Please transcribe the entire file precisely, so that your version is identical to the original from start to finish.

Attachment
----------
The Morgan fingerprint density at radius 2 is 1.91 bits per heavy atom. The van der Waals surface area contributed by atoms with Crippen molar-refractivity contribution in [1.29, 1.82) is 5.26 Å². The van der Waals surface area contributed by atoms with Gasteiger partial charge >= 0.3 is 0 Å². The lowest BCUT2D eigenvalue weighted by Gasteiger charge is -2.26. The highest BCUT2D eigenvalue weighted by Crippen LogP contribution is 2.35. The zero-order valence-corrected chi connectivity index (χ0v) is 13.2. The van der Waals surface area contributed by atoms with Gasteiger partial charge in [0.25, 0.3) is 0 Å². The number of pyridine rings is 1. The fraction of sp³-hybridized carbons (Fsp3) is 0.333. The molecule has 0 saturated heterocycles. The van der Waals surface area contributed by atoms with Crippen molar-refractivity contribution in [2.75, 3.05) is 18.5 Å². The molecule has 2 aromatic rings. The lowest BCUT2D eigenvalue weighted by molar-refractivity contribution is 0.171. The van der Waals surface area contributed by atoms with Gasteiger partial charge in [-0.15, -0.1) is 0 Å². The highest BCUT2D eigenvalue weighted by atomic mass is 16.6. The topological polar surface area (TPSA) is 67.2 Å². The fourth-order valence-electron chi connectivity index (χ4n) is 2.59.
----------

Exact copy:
The Morgan fingerprint density at radius 2 is 1.91 bits per heavy atom. The van der Waals surface area contributed by atoms with Crippen molar-refractivity contribution in [1.29, 1.82) is 5.26 Å². The van der Waals surface area contributed by atoms with Gasteiger partial charge >= 0.3 is 0 Å². The lowest BCUT2D eigenvalue weighted by Gasteiger charge is -2.26. The highest BCUT2D eigenvalue weighted by Crippen LogP contribution is 2.35. The zero-order valence-corrected chi connectivity index (χ0v) is 13.2. The van der Waals surface area contributed by atoms with Gasteiger partial charge in [0.25, 0.3) is 0 Å². The number of pyridine rings is 1. The fraction of sp³-hybridized carbons (Fsp3) is 0.333. The molecule has 0 saturated heterocycles. The van der Waals surface area contributed by atoms with Crippen molar-refractivity contribution in [2.75, 3.05) is 18.5 Å². The molecule has 2 aromatic rings. The lowest BCUT2D eigenvalue weighted by molar-refractivity contribution is 0.171. The van der Waals surface area contributed by atoms with Gasteiger partial charge in [-0.15, -0.1) is 0 Å². The highest BCUT2D eigenvalue weighted by atomic mass is 16.6. The topological polar surface area (TPSA) is 67.2 Å². The fourth-order valence-electron chi connectivity index (χ4n) is 2.59.